Drugs via WhatsApp: Police in UAE bust gangs that promote, deliver narcotics through social media

Special report: Cops highlight what you should and should not do on receiving such random messages from strangers

by

Afkar Ali Ahmed

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Published: Sun 29 Jan 2023, 6:00 AM

Last updated: Sun 29 Jan 2023, 8:15 PM

Hundreds of UAE residents have reported that they have been bombarded with strange WhatsApp messages from anonymous senders — and no matter how many times they block the numbers, they keep getting the chats.

Thousands of such complaints have landed on the police's desks, prompting the authorities to intensify a crackdown and issue a warning: Never respond to these messages.


These suspicious texts are sent by drug dealers looking for buyers, according to the police.

"The criminals would typically share GPS coordinates of the location of the drugs —which were usually buried in remote areas," explained Brig Khalid bin Muwaiza, acting director of the General Department of Anti-Narcotics in Dubai.


Some gangs would also send pictures, videos, and audio clips on how to buy drugs, claiming that they could deliver the items anywhere.

Bin Muwaiza said they had received more than 2,200 reports about these anonymous messages last year and, during this period, 527 drug dealers were arrested.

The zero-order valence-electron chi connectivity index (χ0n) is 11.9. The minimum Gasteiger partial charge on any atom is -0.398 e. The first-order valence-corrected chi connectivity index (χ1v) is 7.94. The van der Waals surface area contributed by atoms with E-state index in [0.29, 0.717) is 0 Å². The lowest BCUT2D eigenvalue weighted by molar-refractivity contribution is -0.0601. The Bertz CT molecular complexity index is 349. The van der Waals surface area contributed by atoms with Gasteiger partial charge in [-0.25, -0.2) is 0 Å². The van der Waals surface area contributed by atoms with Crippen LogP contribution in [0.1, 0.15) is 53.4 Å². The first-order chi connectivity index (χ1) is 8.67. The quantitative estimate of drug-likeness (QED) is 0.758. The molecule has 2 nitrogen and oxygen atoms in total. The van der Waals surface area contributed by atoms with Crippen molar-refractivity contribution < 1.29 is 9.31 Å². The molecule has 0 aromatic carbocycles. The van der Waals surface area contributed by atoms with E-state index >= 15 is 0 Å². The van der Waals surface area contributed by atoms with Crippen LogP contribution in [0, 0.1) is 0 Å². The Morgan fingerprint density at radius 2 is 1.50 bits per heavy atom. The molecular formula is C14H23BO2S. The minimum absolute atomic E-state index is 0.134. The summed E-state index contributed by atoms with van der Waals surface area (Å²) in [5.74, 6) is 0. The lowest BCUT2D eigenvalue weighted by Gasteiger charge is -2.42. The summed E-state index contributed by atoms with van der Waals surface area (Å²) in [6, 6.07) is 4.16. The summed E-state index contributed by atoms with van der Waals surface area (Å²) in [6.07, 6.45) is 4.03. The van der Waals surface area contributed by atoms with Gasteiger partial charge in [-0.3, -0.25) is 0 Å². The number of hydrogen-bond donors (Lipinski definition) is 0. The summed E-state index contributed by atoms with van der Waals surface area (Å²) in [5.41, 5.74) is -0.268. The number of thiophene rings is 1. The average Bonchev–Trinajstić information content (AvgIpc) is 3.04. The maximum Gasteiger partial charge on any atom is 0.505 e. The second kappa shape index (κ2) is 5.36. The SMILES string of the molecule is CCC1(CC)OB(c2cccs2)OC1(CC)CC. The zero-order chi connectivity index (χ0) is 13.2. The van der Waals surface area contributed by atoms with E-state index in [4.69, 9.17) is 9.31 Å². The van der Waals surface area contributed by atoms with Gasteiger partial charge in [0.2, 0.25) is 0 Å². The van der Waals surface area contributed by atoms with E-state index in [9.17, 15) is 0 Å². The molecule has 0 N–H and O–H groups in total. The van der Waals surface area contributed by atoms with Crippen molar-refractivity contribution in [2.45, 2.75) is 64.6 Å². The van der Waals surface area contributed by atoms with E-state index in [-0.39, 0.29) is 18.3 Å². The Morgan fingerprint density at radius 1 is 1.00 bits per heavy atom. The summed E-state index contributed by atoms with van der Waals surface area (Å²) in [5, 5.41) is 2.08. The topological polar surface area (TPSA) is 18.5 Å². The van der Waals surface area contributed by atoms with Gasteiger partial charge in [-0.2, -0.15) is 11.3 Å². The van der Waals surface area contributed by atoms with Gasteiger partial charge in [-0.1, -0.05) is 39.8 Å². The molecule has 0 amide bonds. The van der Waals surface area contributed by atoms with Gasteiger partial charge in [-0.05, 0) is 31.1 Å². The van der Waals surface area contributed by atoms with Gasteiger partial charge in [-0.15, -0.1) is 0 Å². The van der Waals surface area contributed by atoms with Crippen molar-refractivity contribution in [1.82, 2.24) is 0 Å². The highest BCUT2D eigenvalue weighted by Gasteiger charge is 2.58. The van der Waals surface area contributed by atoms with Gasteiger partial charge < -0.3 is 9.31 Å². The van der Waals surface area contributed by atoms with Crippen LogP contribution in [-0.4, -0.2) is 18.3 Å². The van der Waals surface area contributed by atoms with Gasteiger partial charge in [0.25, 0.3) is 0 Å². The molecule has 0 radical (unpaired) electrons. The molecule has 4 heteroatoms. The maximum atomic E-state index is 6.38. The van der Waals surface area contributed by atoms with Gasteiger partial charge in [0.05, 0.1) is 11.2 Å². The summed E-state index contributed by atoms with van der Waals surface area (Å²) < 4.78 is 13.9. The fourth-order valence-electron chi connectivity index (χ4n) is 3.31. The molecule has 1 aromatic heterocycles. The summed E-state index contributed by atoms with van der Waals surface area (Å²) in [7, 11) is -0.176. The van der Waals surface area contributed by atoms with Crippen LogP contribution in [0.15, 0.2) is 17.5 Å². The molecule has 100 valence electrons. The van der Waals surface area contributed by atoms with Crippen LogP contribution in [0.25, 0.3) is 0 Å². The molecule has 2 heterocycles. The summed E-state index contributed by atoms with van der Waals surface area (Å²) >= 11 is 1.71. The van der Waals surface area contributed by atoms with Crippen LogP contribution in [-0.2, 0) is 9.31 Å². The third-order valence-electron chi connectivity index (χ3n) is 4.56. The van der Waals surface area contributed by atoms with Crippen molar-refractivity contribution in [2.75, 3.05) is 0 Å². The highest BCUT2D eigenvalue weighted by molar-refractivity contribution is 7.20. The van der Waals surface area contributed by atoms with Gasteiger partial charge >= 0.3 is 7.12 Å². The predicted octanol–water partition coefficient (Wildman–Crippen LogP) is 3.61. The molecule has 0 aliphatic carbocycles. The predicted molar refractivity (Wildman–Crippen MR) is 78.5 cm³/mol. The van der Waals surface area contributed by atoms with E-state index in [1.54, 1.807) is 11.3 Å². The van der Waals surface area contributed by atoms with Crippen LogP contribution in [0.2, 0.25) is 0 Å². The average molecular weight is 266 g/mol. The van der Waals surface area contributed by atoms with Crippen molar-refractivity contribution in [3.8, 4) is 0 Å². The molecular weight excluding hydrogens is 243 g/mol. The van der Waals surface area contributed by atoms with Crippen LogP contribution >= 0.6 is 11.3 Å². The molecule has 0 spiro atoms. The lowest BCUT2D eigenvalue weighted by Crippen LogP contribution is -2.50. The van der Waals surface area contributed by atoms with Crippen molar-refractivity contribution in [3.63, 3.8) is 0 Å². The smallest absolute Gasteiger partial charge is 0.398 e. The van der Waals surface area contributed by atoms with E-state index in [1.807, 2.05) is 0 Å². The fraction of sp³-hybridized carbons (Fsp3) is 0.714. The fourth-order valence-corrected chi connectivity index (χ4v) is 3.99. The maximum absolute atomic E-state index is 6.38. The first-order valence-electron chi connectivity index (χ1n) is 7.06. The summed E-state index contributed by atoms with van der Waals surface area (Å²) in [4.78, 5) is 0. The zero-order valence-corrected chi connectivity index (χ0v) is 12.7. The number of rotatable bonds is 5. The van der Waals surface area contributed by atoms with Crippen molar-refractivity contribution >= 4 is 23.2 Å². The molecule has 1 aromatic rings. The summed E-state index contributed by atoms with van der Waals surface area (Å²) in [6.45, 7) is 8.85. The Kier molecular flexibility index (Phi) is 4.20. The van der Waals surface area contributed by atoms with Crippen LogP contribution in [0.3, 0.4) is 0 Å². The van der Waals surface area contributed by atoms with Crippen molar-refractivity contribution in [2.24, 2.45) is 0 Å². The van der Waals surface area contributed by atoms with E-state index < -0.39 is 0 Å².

Police forces across the country spare no effort in fighting drug rings and their illegal activities, he stressed.

However, the concern that their messages have succeeded in getting a response from people out of curiosity — especially the youth — remains an issue, the officer added.

"The most frequent complaints indicated that no matter how many times residents blocked these numbers, the messages keep coming from different ones," Bin Muwaiza said.

"This was expected as the criminals and dealers are developing new techniques and take advantage of the latest technologies to reach addicts, in particular, and members of the public, in general," he explained.

In Sharjah, thousands of similar complaints were reported last year.

Lt-Col Majed Al Asam, director of the Anti-Narcotics Department at the Sharjah Police, said drug messages are also being circulated via other social media platforms, as dealers try to cast a wider net in search of potential buyers.

Many of these gangs operate outside the country, but they are tapping accomplices within the UAE to hand over the drugs to those who have expressed interest, Al Asam said.

"They ask people to deposit money in local bank accounts and send the location of the drugs which they bury in sandy areas," he added.

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Beware: Gangs could use your bank account for illegal drug trade

A senior officer from the Abu Dhabi Police is warning residents against opening bank accounts for people they barely know.

"As a result of a crackdown on their activities, drug dealers are trying to find ways to use others' bank accounts as a channel through which they can get their buyers' payments," the official said.

Victims usually have no idea that allowing these people to use their bank accounts could get them charged for being involved in illegal drug trade and money laundering.